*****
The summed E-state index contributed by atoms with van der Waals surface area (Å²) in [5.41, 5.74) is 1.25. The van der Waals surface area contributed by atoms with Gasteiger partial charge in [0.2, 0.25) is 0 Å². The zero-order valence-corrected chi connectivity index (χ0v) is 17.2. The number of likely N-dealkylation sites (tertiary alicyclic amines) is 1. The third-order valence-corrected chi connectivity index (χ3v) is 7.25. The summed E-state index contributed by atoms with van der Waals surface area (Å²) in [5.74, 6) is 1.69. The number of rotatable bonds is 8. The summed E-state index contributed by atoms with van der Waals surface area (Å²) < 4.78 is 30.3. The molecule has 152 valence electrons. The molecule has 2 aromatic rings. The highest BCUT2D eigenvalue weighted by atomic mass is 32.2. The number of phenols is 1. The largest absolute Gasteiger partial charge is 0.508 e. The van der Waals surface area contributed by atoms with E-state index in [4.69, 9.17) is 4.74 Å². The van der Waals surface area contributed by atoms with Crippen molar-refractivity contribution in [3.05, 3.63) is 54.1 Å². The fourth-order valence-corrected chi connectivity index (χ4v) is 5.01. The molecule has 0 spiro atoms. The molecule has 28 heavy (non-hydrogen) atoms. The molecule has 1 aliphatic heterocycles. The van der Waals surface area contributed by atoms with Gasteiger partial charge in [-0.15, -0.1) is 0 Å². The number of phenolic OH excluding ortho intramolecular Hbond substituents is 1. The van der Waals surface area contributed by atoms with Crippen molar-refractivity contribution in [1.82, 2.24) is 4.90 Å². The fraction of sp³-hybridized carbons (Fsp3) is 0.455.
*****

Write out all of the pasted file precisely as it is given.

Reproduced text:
The summed E-state index contributed by atoms with van der Waals surface area (Å²) in [5.41, 5.74) is 1.25. The van der Waals surface area contributed by atoms with Gasteiger partial charge in [0.2, 0.25) is 0 Å². The zero-order valence-corrected chi connectivity index (χ0v) is 17.2. The number of likely N-dealkylation sites (tertiary alicyclic amines) is 1. The third-order valence-corrected chi connectivity index (χ3v) is 7.25. The summed E-state index contributed by atoms with van der Waals surface area (Å²) in [5.74, 6) is 1.69. The number of rotatable bonds is 8. The summed E-state index contributed by atoms with van der Waals surface area (Å²) < 4.78 is 30.3. The molecule has 152 valence electrons. The molecule has 2 aromatic rings. The highest BCUT2D eigenvalue weighted by atomic mass is 32.2. The number of phenols is 1. The largest absolute Gasteiger partial charge is 0.508 e. The van der Waals surface area contributed by atoms with E-state index in [4.69, 9.17) is 4.74 Å². The van der Waals surface area contributed by atoms with Crippen molar-refractivity contribution in [3.05, 3.63) is 54.1 Å². The fourth-order valence-corrected chi connectivity index (χ4v) is 5.01. The molecule has 0 spiro atoms. The molecule has 28 heavy (non-hydrogen) atoms. The molecule has 1 aliphatic heterocycles. The van der Waals surface area contributed by atoms with Gasteiger partial charge in [-0.15, -0.1) is 0 Å². The number of phenolic OH excluding ortho intramolecular Hbond substituents is 1. The van der Waals surface area contributed by atoms with Crippen molar-refractivity contribution in [1.82, 2.24) is 4.90 Å². The fraction of sp³-hybridized carbons (Fsp3) is 0.455.